ASHRAE Journal - February 2011 - 48
ASHRAE Journal - February 2011 - 49
ASHRAE Journal - February 2011 - Building Sciences
ASHRAE Journal - February 2011 - 51
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ASHRAE Journal - February 2011 - 53
ASHRAE Journal - February 2011 - 54
ASHRAE Journal - February 2011 - 55
ASHRAE Journal - February 2011 - 56
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ASHRAE Journal - February 2011 - 58
ASHRAE Journal - February 2011 - 59
ASHRAE Journal - February 2011 - 60
ASHRAE Journal - February 2011 - 61
ASHRAE Journal - February 2011 - Solar NZEB Project
ASHRAE Journal - February 2011 - 63
ASHRAE Journal - February 2011 - 64
ASHRAE Journal - February 2011 - 65
ASHRAE Journal - February 2011 - 66
ASHRAE Journal - February 2011 - 67
ASHRAE Journal - February 2011 - 68
ASHRAE Journal - February 2011 - 69
ASHRAE Journal - February 2011 - Emerging Technologies
ASHRAE Journal - February 2011 - 71
ASHRAE Journal - February 2011 - 72
ASHRAE Journal - February 2011 - 73
ASHRAE Journal - February 2011 - 74
ASHRAE Journal - February 2011 - 75
ASHRAE Journal - February 2011 - People
ASHRAE Journal - February 2011 - 77
ASHRAE Journal - February 2011 - InfoCenter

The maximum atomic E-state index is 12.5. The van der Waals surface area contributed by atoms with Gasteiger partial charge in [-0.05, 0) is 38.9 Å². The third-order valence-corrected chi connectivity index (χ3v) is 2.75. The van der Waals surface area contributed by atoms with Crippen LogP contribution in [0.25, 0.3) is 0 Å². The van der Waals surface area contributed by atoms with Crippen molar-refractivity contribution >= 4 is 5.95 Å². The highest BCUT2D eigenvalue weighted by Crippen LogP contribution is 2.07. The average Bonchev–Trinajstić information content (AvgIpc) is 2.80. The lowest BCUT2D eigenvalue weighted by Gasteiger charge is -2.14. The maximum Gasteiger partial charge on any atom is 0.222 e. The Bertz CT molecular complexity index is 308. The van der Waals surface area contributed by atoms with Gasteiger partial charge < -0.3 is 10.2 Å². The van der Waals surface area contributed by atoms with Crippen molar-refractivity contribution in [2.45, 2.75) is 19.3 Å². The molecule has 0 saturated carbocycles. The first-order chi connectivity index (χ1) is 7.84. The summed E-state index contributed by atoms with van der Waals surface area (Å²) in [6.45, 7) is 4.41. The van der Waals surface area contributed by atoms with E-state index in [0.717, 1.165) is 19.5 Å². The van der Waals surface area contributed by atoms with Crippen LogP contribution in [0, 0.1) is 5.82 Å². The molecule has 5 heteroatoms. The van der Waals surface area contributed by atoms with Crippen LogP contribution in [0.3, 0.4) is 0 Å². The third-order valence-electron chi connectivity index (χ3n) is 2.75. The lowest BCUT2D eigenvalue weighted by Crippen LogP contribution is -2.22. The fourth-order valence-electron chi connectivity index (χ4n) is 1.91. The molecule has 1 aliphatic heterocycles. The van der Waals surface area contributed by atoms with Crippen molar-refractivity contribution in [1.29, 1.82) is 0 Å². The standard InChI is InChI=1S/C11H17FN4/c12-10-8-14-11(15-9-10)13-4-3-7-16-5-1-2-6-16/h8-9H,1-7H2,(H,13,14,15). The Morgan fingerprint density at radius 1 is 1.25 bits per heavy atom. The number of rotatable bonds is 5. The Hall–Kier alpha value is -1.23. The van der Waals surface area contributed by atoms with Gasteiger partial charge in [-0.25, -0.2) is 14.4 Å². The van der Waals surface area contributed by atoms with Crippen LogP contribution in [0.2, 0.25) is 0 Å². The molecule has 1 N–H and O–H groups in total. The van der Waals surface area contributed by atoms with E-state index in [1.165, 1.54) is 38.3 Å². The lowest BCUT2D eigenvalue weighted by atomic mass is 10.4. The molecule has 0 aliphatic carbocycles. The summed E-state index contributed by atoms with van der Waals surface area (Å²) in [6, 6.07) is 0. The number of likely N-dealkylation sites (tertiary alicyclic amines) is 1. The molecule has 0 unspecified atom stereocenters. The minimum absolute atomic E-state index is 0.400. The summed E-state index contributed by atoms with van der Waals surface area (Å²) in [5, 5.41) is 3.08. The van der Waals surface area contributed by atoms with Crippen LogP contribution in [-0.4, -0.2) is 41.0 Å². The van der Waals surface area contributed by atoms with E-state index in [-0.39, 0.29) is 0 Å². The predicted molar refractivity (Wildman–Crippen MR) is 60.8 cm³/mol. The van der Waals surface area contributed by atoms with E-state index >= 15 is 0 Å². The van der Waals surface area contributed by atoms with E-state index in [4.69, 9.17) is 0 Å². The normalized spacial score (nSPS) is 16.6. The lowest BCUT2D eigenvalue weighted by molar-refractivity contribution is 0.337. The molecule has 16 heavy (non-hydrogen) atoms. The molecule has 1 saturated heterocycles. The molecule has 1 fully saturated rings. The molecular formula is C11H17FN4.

ASHRAE Journal - February 2011 - 79
ASHRAE Journal - February 2011 - 80
ASHRAE Journal - February 2011 - 81
ASHRAE Journal - February 2011 - 82
ASHRAE Journal - February 2011 - 83
ASHRAE Journal - February 2011 - 84
ASHRAE Journal - February 2011 - 85
ASHRAE Journal - February 2011 - Commissioning
ASHRAE Journal - February 2011 - 87
ASHRAE Journal - February 2011 - 88
ASHRAE Journal - February 2011 - 89
ASHRAE Journal - February 2011 - 90
ASHRAE Journal - February 2011 - Products
ASHRAE Journal - February 2011 - Washington Report
ASHRAE Journal - February 2011 - Classified Advertising
ASHRAE Journal - February 2011 - 94
ASHRAE Journal - February 2011 - 95
ASHRAE Journal - February 2011 - Advertisers Index
ASHRAE Journal - February 2011 - Cover3
ASHRAE Journal - February 2011 - Cover4